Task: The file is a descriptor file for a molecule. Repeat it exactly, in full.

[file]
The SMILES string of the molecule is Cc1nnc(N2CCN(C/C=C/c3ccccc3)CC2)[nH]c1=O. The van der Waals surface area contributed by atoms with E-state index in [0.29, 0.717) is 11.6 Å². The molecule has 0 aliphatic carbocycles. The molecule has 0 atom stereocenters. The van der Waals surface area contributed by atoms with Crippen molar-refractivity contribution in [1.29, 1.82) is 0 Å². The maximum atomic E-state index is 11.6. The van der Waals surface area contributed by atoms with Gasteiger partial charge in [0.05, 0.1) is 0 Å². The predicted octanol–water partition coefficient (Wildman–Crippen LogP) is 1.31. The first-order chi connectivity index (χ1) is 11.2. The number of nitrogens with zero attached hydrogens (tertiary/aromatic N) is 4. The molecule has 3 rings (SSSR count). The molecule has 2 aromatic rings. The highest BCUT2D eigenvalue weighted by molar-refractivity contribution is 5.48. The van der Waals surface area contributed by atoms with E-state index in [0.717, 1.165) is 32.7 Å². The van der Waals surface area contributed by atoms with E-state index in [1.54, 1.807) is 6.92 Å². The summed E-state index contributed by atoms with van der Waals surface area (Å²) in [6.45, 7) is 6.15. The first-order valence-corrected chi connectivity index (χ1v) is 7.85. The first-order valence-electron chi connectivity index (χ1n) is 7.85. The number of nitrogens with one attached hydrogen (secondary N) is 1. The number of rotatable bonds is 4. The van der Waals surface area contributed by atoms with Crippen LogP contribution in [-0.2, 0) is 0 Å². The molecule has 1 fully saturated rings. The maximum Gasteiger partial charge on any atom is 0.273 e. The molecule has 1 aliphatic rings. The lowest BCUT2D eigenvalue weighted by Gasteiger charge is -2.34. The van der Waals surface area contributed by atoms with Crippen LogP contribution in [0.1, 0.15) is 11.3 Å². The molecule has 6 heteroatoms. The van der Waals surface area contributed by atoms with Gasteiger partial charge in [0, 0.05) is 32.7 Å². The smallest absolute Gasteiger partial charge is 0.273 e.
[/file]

The SMILES string of the molecule is Cc1nnc(N2CCN(C/C=C/c3ccccc3)CC2)[nH]c1=O. The van der Waals surface area contributed by atoms with E-state index in [0.29, 0.717) is 11.6 Å². The molecule has 0 aliphatic carbocycles. The molecule has 0 atom stereocenters. The van der Waals surface area contributed by atoms with Crippen molar-refractivity contribution in [1.29, 1.82) is 0 Å². The maximum atomic E-state index is 11.6. The van der Waals surface area contributed by atoms with Gasteiger partial charge in [0.05, 0.1) is 0 Å². The predicted octanol–water partition coefficient (Wildman–Crippen LogP) is 1.31. The first-order chi connectivity index (χ1) is 11.2. The number of nitrogens with zero attached hydrogens (tertiary/aromatic N) is 4. The molecule has 3 rings (SSSR count). The molecule has 2 aromatic rings. The highest BCUT2D eigenvalue weighted by molar-refractivity contribution is 5.48. The van der Waals surface area contributed by atoms with E-state index in [0.717, 1.165) is 32.7 Å². The van der Waals surface area contributed by atoms with E-state index in [1.54, 1.807) is 6.92 Å². The summed E-state index contributed by atoms with van der Waals surface area (Å²) in [6.45, 7) is 6.15. The first-order valence-corrected chi connectivity index (χ1v) is 7.85. The first-order valence-electron chi connectivity index (χ1n) is 7.85. The number of nitrogens with one attached hydrogen (secondary N) is 1. The number of rotatable bonds is 4. The van der Waals surface area contributed by atoms with Crippen LogP contribution in [-0.2, 0) is 0 Å². The molecule has 1 fully saturated rings. The maximum Gasteiger partial charge on any atom is 0.273 e. The molecule has 1 aliphatic rings. The lowest BCUT2D eigenvalue weighted by Gasteiger charge is -2.34. The van der Waals surface area contributed by atoms with Crippen LogP contribution in [0.1, 0.15) is 11.3 Å². The molecule has 6 heteroatoms. The van der Waals surface area contributed by atoms with Gasteiger partial charge in [0, 0.05) is 32.7 Å². The smallest absolute Gasteiger partial charge is 0.273 e.